— Like the International Space Station now, the future Moon base will be permanently occupied by rotating crews (Illustration: NASA)
Robots will be a key part of the new exploration of the Moon, but NASA will seek international and commercial partners to provide the technology (Image: NASA)
NASA plans to permanently occupy an outpost at one of the Moon's poles, officials announced on Monday.
The first four astronauts will land for a short visit in 2020, but it will take until at least 2024 to prepare for "a fully functional presence with rotating crews", said Scott Horowitz, associate administrator for the exploration systems mission directorate.
It has taken NASA nearly three years to get to this point in their planning, following President George W Bush's announcement of his "vision" for exploring the Moon and Mars).
In April 2006, representatives of NASA and 13 other space agencies met to plan themes and objectives for an exploration strategy essentially why to return to the Moon and what to do there. (NASA videos relating to the six themes decided upon are available.)
The planned base on the Moon is now a key part of the strategy. But NASA will not be going it alone. "It is critical we have international participation and commercial participation," says NASA deputy administrator Shana Dale, although no agreements are yet in place.
"The US will build the transportation infrastructure," said Dale. NASA will also provide initial capabilities for communications, navigation, and operation around the base. But the US is seeking help from other countries and private corporations in other areas, including the lunar habitation modules, power, logistics and robotics.
The first full-scale test of the new US Ares 1 rocket is set for 2009 using a dummy second stage. An active second stage will be tested until 2012, and the launcher will not fly with a human crew until 2014, four years after NASA plans to ground the shuttle fleet.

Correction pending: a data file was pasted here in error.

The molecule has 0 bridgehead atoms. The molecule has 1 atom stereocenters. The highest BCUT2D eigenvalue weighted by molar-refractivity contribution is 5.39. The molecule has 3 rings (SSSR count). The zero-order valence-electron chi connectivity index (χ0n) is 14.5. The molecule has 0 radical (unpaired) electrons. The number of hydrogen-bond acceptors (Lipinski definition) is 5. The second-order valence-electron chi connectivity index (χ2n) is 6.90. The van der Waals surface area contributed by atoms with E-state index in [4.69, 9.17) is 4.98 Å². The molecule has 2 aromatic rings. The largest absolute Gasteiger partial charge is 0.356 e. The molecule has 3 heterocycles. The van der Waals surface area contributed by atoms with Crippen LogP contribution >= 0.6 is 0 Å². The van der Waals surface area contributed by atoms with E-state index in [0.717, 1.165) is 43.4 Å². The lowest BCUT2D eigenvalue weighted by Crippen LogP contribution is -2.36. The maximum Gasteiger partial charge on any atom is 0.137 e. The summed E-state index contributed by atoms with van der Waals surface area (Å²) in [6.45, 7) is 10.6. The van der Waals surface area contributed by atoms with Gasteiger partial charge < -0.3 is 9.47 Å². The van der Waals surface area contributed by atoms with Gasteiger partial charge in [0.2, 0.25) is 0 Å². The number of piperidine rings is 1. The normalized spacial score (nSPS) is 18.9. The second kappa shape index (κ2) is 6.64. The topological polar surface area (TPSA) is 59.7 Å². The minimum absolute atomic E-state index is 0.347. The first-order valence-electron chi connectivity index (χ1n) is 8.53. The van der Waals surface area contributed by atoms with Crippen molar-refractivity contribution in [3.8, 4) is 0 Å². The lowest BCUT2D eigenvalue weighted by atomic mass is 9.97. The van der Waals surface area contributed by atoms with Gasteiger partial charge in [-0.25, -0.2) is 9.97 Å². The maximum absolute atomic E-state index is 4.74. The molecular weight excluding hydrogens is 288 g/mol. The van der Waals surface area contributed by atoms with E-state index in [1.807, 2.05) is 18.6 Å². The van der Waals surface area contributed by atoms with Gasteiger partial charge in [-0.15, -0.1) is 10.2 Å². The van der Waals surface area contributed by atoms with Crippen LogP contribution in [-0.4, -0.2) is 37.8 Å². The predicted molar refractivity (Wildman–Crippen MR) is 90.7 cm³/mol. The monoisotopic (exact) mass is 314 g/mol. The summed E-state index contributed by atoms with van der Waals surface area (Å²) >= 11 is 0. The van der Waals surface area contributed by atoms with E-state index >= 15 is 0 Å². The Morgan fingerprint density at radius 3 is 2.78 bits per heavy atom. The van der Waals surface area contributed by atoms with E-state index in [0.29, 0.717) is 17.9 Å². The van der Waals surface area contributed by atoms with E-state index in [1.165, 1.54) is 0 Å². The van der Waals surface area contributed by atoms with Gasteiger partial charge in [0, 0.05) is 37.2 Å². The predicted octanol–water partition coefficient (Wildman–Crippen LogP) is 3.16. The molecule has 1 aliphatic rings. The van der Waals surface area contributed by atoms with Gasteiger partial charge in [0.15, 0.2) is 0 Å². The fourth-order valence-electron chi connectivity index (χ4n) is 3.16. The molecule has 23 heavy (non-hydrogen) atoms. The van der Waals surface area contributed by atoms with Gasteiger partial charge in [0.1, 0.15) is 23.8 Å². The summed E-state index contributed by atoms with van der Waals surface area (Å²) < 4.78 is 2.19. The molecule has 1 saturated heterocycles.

Money for the ambitious plans will come from phasing out the shuttle. NASA does not expect a boost above its current 0.6% of the US budget, Horowitz said.
The first lunar explorers will be robots. Set for launch in October 2008, the Lunar Robotic Orbiter will target the poles to help select where to place the lunar outpost. Some spots near the poles appear to be sunlit 70% to 80% of the time, promising power for solar cells and more moderate temperatures than in areas cycling between the extremes of night and day.
Mountains keep the floors of some polar craters in perpetual shade, so volatile compounds such as water should have accumulated for billions of years. However, hopes for finding large quantities of ice at the south pole have dimmed recently (see Hopes for lunar ice melt away).
But the Moon's polar regions are hard to study from Earth, so Horowitz says an orbiter will provide vital new information. A robotic lander would then visit the selected site after 2010.
The lander that delivers astronauts to the lunar surface will be crucial, Horowitz noted. In order to deliver the materials to the surface for constructing the base, the mass landed will need to be maximised and the mass of the ascent module minimised.
Another "basic high-level requirement" for the lander is to be able to go everywhere on the Moon, says Horowitz.
How fast the base expands and how many people work there will depend on how many other organisations become involved, but he says "it's obviously too early" to say what visitors would pay for a night's stay at the outpost.